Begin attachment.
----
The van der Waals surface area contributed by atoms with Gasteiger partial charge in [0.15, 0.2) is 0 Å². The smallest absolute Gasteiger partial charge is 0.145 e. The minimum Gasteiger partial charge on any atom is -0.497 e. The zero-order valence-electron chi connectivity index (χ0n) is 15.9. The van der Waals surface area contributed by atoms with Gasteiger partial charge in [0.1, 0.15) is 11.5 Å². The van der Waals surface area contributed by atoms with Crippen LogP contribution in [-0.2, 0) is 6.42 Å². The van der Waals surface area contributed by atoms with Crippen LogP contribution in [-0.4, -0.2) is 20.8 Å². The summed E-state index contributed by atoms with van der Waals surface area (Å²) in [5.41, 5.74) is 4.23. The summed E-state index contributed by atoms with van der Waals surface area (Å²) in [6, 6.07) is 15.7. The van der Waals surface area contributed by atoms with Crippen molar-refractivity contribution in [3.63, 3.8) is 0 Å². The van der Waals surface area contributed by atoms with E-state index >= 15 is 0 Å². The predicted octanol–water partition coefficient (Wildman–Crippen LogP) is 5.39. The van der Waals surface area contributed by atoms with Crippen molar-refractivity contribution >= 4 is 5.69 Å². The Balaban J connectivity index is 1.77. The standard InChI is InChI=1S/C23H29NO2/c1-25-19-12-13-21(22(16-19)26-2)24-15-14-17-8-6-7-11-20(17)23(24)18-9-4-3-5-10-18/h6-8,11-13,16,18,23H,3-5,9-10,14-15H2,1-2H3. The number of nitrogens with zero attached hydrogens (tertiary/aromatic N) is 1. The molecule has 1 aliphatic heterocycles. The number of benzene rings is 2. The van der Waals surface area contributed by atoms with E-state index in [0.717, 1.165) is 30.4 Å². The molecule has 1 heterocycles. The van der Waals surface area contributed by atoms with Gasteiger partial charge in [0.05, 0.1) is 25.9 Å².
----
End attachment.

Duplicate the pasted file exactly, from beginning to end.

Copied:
The van der Waals surface area contributed by atoms with Gasteiger partial charge in [0.15, 0.2) is 0 Å². The smallest absolute Gasteiger partial charge is 0.145 e. The minimum Gasteiger partial charge on any atom is -0.497 e. The zero-order valence-electron chi connectivity index (χ0n) is 15.9. The van der Waals surface area contributed by atoms with Gasteiger partial charge in [0.1, 0.15) is 11.5 Å². The van der Waals surface area contributed by atoms with Crippen LogP contribution in [-0.2, 0) is 6.42 Å². The van der Waals surface area contributed by atoms with Crippen LogP contribution in [-0.4, -0.2) is 20.8 Å². The summed E-state index contributed by atoms with van der Waals surface area (Å²) in [5.41, 5.74) is 4.23. The summed E-state index contributed by atoms with van der Waals surface area (Å²) in [6, 6.07) is 15.7. The van der Waals surface area contributed by atoms with Crippen molar-refractivity contribution in [3.63, 3.8) is 0 Å². The van der Waals surface area contributed by atoms with E-state index >= 15 is 0 Å². The predicted octanol–water partition coefficient (Wildman–Crippen LogP) is 5.39. The van der Waals surface area contributed by atoms with Crippen molar-refractivity contribution >= 4 is 5.69 Å². The Balaban J connectivity index is 1.77. The standard InChI is InChI=1S/C23H29NO2/c1-25-19-12-13-21(22(16-19)26-2)24-15-14-17-8-6-7-11-20(17)23(24)18-9-4-3-5-10-18/h6-8,11-13,16,18,23H,3-5,9-10,14-15H2,1-2H3. The number of nitrogens with zero attached hydrogens (tertiary/aromatic N) is 1. The molecule has 1 aliphatic heterocycles. The number of benzene rings is 2. The van der Waals surface area contributed by atoms with E-state index in [0.717, 1.165) is 30.4 Å². The molecule has 1 heterocycles. The van der Waals surface area contributed by atoms with Gasteiger partial charge in [0.05, 0.1) is 25.9 Å².